Book Title: INSIDE HONORS: Ratings and Reviews of Sixty Public University Honors Programs
Publisher: Public University Press
Author: John Willingham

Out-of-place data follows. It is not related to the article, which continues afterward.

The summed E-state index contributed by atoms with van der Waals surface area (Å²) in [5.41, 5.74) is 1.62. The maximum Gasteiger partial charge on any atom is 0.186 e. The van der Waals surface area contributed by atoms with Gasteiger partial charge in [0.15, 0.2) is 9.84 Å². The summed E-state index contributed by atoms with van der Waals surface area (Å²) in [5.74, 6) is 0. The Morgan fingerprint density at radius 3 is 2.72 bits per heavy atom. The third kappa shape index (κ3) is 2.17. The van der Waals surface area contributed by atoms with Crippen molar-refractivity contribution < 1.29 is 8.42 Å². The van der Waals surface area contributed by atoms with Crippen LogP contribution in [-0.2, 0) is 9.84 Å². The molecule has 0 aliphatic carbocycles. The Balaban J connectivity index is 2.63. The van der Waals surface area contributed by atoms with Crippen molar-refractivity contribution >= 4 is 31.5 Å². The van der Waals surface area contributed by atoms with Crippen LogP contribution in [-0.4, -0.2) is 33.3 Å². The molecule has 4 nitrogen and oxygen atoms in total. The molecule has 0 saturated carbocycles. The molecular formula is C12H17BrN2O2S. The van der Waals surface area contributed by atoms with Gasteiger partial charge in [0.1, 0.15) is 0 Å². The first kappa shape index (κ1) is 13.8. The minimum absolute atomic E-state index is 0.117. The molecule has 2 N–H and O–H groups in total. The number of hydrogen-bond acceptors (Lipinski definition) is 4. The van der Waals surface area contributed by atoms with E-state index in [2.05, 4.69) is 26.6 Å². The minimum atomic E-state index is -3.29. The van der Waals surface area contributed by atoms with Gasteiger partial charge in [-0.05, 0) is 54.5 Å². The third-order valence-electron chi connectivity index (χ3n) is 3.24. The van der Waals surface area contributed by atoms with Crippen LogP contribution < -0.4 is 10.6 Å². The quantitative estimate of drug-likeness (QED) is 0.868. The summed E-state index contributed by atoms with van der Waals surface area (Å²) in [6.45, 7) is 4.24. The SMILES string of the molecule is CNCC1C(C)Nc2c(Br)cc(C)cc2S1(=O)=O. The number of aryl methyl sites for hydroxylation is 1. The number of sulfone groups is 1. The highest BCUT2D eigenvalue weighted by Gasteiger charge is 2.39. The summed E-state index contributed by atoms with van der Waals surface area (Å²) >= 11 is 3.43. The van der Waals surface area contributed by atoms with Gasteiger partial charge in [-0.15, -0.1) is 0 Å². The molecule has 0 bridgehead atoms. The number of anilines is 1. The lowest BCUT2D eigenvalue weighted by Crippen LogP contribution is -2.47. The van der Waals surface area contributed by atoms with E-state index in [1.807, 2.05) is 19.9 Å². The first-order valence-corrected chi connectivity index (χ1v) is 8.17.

How does a parent or prospective student have any idea about the true quality of an honors program, assuming that the students enrolled have met high admission standards? Understanding what makes a program substantive must begin with an analysis of the “ground game,” the graduation requirements, the specific mix of classes by discipline, the total number of honors sections, actual class sizes, honors grad rates—and, yes, the availability of special housing and perks, including priority registration for all courses. These factors and others are rated for the 50 honors colleges and programs listed below. Another 10 programs receive unrated, summary reviews. Find out if honors programs are really a combination of a “liberal arts college in the midst of a prominent research university, with all the advantages of both”? This typical description of public honors programs is sometimes true, sometimes misleading, and fairly often offset by equivalent values that are not mentioned in the hype. College choice almost always involves money. Is that private college that your National Merit Scholar has always dreamed of attending really worth an extra $30,000 a year, since all merit aid at the private college is need-based, and your income, even with a family of four, leaves such a big balance? What, then, might make a public honors option truly competitive? It might be those eight honors math sections, or those interdisciplinary seminars at every class level, or that study-abroad stipend to attend Oxford in the summer, or that (mostly) quiet honors dorm with on-site dining, mentors, and study lounges on every floor, or the combination of writing, rhetoric, and honors business classes that will make your student a well-rounded success in life. And, often, it will be that merit award worth $10,000 a year, to go with a waiver of out-of-state tuition. Yes, honors programs are complicated, but so are your college choice decisions. To understand exactly what these programs offer, parents and prospective students need to look inside honors. Rated Programs: Alabama, Arizona, Arizona State, Arkansas, Auburn, Clemson, Colorado State, Connecticut, CUNY Macaulay, Delaware, Georgia, Georgia State, Houston, Idaho, Illinois, Indiana, Iowa, Kentucky, LSU, Maryland, Massachusetts, Minnesota, Mississippi, Missouri, Montana, New Jersey Inst Tech, New Mexico, North Carolina, Oklahoma, Oklahoma State, Oregon, Oregon State, Penn State, Purdue, South Carolina, South Dakota, Temple, Tennessee, Texas A&M, Texas Tech, UC Irvine, Univ of Central Florida, UT Austin, Utah, Vermont, Virginia Commonwealth, Virginia Tech, Washington, Washington State. Editor John Willingham has spent five years researching and writing about public university honors programs. This is his third book on the subject.